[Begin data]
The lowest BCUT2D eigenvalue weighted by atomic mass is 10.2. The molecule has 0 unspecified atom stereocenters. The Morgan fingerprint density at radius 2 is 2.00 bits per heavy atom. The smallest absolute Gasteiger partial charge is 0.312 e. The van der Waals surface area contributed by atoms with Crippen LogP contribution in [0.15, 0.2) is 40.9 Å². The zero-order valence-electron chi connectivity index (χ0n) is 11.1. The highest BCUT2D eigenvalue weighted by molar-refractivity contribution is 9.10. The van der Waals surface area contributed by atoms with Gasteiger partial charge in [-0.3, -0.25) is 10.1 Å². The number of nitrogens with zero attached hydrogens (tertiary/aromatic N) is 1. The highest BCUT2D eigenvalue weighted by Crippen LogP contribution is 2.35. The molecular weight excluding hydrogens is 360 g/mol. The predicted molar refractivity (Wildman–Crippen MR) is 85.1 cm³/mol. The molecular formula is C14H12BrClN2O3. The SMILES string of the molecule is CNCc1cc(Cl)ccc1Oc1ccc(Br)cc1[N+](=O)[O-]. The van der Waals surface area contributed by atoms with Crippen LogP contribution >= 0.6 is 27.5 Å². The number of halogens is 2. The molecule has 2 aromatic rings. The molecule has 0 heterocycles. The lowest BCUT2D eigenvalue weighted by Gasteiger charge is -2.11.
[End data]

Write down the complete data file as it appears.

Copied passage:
The lowest BCUT2D eigenvalue weighted by atomic mass is 10.2. The molecule has 0 unspecified atom stereocenters. The Morgan fingerprint density at radius 2 is 2.00 bits per heavy atom. The smallest absolute Gasteiger partial charge is 0.312 e. The van der Waals surface area contributed by atoms with Crippen LogP contribution in [0.15, 0.2) is 40.9 Å². The zero-order valence-electron chi connectivity index (χ0n) is 11.1. The highest BCUT2D eigenvalue weighted by molar-refractivity contribution is 9.10. The van der Waals surface area contributed by atoms with Gasteiger partial charge in [-0.3, -0.25) is 10.1 Å². The number of nitrogens with zero attached hydrogens (tertiary/aromatic N) is 1. The highest BCUT2D eigenvalue weighted by Crippen LogP contribution is 2.35. The molecular weight excluding hydrogens is 360 g/mol. The predicted molar refractivity (Wildman–Crippen MR) is 85.1 cm³/mol. The molecular formula is C14H12BrClN2O3. The SMILES string of the molecule is CNCc1cc(Cl)ccc1Oc1ccc(Br)cc1[N+](=O)[O-]. The van der Waals surface area contributed by atoms with Crippen LogP contribution >= 0.6 is 27.5 Å². The number of halogens is 2. The molecule has 2 aromatic rings. The molecule has 0 heterocycles. The lowest BCUT2D eigenvalue weighted by Gasteiger charge is -2.11.